Source: Sherman Publications

Council: who will pay for seawall repair?

by Megan Hess

October 07, 2009

Approximately fifty feet of seawall on Lake Orion is in desperate need of repair – 15 feet of which has already collapsed and fallen in the water – but the Village of Lake Orion is unsure who should foot the bill.

“It’s got to be repaired,” said Village Councilmember John Ranville. “Who’s responsible?”

Councilmembers and village administration are not certain who originally built the wall on Bridge Street, though it is in village right-of-way and does protect the road and utility lines from erosion, according to Village Manager Paul Zelenak.

“The question would be, what would we do if we did not make the repair?” said Zelenak, adding, “If we decide to do nothing, it will be worse later on.”

But some councilmembers worry about setting a precedent for future wall repairs.

“Does that mean that when everybody on Buena Vista, Longpointe – wherever – has a wall that has to be repaired, that they ask the village to repair it because it’s holding up the shoreline and the roads?” asked Councilmember Douglas Dendel. “Most of the people repair their own walls. That’s why the village has the draw-down, the lowering of lake levels so people can make repairs.”

Council decided not to act on the issue at their Sept. 28 regular meeting as they await further information.

Potential actions include: hiring a contractor to complete the work at a cost of around $13,000 to the village; determining if the village’s Department of Public Works (DPW) can handle repairs; and creating a special assessment district (SAD).

A SAD would mean charging residents who benefit from the repairs to pay for them. But the trick is, says the village manager, determining who benefits and divvying up the bill.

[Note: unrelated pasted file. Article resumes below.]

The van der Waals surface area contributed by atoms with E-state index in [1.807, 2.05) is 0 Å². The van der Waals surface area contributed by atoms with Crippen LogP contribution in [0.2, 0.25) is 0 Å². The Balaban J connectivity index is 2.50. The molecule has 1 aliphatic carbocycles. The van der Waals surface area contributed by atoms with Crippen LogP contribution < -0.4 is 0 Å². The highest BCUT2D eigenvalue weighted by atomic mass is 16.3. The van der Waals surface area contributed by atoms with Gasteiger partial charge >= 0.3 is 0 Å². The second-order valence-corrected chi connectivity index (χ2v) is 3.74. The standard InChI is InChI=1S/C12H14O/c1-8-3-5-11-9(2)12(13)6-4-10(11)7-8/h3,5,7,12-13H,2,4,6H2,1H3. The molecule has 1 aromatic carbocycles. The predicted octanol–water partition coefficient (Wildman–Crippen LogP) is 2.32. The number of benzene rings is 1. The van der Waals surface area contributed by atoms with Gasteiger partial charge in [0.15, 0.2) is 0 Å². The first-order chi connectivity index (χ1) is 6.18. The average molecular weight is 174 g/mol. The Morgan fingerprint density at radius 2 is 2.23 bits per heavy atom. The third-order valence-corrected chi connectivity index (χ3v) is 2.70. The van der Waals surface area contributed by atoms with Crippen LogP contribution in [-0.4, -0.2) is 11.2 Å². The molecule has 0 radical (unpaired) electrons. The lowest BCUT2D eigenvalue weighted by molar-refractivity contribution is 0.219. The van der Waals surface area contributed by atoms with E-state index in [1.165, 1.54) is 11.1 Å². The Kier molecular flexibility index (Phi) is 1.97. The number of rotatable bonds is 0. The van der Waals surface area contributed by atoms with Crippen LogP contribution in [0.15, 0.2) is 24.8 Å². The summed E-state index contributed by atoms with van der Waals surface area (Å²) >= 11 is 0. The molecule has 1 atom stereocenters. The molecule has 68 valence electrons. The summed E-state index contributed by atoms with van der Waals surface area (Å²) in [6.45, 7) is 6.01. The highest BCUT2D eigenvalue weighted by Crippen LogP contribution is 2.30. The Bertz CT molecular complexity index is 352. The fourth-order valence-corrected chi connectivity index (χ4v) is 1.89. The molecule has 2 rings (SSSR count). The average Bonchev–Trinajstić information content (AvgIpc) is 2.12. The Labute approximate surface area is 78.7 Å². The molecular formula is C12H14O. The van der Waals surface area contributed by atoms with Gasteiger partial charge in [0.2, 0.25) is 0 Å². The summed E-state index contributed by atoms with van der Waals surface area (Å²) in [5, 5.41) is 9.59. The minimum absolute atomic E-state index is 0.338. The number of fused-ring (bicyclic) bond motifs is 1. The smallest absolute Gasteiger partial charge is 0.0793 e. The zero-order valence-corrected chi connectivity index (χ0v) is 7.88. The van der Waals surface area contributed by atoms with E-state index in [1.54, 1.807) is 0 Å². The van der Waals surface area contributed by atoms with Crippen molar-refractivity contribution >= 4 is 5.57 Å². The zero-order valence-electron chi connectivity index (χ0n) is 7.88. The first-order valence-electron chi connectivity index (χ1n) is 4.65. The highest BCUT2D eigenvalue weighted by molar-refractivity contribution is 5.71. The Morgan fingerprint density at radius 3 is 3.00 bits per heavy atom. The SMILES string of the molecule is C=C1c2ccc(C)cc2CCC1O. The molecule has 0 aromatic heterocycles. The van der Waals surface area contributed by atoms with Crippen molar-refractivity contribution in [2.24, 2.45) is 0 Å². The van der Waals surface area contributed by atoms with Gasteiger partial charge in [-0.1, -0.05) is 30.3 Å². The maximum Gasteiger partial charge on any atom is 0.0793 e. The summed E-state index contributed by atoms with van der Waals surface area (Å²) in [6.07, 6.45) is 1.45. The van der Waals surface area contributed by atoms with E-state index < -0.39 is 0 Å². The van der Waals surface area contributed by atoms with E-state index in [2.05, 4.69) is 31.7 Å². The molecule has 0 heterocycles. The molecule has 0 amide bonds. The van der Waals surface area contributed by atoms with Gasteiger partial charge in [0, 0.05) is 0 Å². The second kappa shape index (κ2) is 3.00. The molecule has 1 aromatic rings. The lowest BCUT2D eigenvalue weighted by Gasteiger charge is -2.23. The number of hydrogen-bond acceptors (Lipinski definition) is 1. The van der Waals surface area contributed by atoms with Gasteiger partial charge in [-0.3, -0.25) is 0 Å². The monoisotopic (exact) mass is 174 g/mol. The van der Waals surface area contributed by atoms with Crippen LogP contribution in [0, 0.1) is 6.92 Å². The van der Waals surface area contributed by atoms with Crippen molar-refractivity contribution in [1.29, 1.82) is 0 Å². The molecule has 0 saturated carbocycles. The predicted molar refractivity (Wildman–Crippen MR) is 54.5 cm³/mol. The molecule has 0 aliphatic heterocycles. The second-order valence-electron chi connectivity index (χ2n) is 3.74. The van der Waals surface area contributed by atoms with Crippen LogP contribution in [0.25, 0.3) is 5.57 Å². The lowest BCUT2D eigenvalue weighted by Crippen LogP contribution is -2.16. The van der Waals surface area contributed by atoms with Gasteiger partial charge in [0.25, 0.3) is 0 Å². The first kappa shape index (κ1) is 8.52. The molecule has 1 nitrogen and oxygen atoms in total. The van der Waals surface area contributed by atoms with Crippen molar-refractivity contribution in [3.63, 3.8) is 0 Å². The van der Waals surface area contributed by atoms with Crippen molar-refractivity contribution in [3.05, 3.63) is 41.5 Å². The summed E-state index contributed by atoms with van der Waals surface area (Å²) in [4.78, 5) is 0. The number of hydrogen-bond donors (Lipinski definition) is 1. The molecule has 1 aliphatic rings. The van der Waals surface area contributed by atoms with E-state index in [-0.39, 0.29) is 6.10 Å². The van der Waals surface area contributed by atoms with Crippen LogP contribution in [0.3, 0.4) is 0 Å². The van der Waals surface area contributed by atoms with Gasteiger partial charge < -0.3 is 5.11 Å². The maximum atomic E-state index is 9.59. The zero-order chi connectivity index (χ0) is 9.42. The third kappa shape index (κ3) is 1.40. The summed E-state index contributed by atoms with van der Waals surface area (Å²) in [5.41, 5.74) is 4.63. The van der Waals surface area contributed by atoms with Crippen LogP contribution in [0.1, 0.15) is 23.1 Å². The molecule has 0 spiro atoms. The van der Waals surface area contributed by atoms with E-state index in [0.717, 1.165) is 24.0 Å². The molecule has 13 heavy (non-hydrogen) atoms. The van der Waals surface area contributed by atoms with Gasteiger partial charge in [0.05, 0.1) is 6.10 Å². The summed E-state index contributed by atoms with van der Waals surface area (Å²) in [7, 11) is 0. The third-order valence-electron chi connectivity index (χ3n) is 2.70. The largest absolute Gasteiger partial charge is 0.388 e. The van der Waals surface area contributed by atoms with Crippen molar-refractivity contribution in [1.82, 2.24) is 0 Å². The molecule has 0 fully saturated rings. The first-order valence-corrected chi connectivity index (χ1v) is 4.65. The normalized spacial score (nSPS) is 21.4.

Are payments divided equally? Do property owners pay according to street frontage? Where do the repairs stop? Do owners along the good section of wall still pay?

“There are a lot of different things to take into consideration,” said Zelenak of an SAD.

The manager hopes to make a recommendation to the council by the next meeting, Oct. 12.

The work, he says, is something that has to be done this fall as cement work and brick laying are sensitive to temperature.

Dave Makin has been a Bridge Street resident for six years.

His house is located across from the collapsed wall and he’s not pleased with the idea of an SAD.

“I’m not paying them anything,” he said. “They hardly let me use it as it is. I’d like to own it – if it was mine, I’d pay for it. I’d make the seawall look nice if I could.”

Makin says a portion of the wall began falling two years ago and deep holes on Bridge Street’s shoulder formed earlier this year.

As a preventative measure, the DPW placed cement parking blocks to restrict parking and an orange hazard blockade was placed over the deepest hole.